The Miami Marlins baseball team recently spent a lot of money on a rebranding effort. The result is a pretty good first draft, but nowhere near ready for prime time.
Other sites have done a critique of the result, so I’m going to go in another direction; I’m going to see if I can fix some of the problems. As noted at the Under Consideration site linked above, the old logo seriously needed updating, and there are some things here that work; the colors, for instance, are evocative of the Miami image.
Here’s the before-and-after, shamelessly stolen from the aforementioned site:
There are basically three separate issues to discuss in this re-brand: color, typography and the icon. We’ll start with the icon.
Here’s the icon, isolated from the M mark:
The first problem; what is it? If you know the team name is “Marlins” you can tell it’s supposed to be one. If you’re looking at the mark devoid of context, it might be a rocket or a kite or an airplane or an abstract swooshy thing (which is perfectly okay; how many people know that Nike’s swoosh is supposed to be a representation of the Greek goddess of victory?) But if we want people to understand that it’s a marlin, it needs one more thing: a tail.
Now the icon can stand on its own, detached from the type, which it really needs to do. The arbitrary placement against the M in one application and the I in another is clunky and pointless.
If there’s one thing that defines the Miami aesthetic, it’s Art Deco. The designers have made an attempt here, but they picked the wrong flavor of Art Deco; they went for more of a Bauhaus style, more evocative of the European Constructivist movement than the flashy, splashy Art Deco exemplified by the likes of Erté or the streamlined stylings of Loewy. A change of typeface is clearly in order here.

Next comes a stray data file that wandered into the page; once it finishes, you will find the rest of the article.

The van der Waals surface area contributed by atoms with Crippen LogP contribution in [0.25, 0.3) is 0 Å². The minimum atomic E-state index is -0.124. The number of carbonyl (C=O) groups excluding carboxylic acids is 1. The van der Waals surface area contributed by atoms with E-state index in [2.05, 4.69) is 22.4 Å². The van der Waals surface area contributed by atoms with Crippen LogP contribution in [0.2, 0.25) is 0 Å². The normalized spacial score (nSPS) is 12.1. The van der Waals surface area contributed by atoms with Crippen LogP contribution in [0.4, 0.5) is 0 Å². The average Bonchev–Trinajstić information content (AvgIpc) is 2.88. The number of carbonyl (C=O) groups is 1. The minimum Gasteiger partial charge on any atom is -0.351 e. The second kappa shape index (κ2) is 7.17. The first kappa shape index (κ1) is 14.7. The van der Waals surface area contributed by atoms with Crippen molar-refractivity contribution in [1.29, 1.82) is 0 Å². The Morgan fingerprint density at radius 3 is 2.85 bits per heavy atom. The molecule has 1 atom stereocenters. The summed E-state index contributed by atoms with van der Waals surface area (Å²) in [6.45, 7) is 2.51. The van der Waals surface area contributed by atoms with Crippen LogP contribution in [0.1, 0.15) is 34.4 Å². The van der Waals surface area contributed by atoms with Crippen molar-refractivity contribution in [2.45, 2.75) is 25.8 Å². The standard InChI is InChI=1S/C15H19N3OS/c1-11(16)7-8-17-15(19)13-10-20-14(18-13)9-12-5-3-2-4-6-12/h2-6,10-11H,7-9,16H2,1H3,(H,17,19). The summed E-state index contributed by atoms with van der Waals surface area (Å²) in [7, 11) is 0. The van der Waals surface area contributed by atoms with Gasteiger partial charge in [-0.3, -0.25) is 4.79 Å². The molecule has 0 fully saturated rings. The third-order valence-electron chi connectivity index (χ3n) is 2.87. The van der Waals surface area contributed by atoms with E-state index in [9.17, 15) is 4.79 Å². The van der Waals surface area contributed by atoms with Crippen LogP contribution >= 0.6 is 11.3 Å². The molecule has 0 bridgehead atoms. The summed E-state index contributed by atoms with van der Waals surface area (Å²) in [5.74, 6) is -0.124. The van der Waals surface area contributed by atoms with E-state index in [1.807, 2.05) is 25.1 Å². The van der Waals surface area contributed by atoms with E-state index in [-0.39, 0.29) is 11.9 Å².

The ultimate purveyor of stylish retro fonts is Nick’s Fonts, so let’s take a look there first. There are 562 fonts in Nick’s collection, covering a range of periods and styles, so we’ll just refine the search, and we narrow it to 160 faces. Renard Moderne has possibilities; so does Jazzfest. Perhaps Duesenberg is a little too much. As it turns out, none of Nick’s fonts are what I’m looking for, so we’ll do a search for Art Deco in all the different foundries at MyFonts.
My choice, ultimately, is something from the Kabel family. It’s got the same weight and basic forms as the face the designer chose, but it’s more “Miami” to me.
There’s really not much too wrong about the color choices here; certainly the rationale given in the description is valid: blue for the sea, yellow for the sunshine, orange for the citrus industry. I’m not sure that these are the right versions of those colors. The orange is good, but I think the yellow and blue could be adjusted some. And honestly, when thinking of Miami, the colors that come to mind are coral-pink and teal. That’s probably too ’80s, and definitely too fey for a sports franchise, so we’ll stick to the concept here, but we’ll make the yellow a little brighter and more sunshiny, and the blue a little bit green and seawatery.
Most problematic really is the grey; why is it there? I’d say lose it. Here’s what I’d do with it:
Now we’re getting somewhere.
Typography (Part 2)
Moving on from the basic mark and icon, we have to deal with the type treatment as found on the uniforms. Here’s what they did:
And here’s how I’d fix it:
That’s a start anyway. Of course, there’s no real empirical “I’m right, you’re wrong” claim here; I just think that the designers who were paid a lot more than I charge missed the mark with their design, and I’ve nudged it a little further down the right path. Or what I think is the right path, anyway, based on what they said they were going for.
Total time spent on redesigning this stuff: 2 hours and 25 minutes.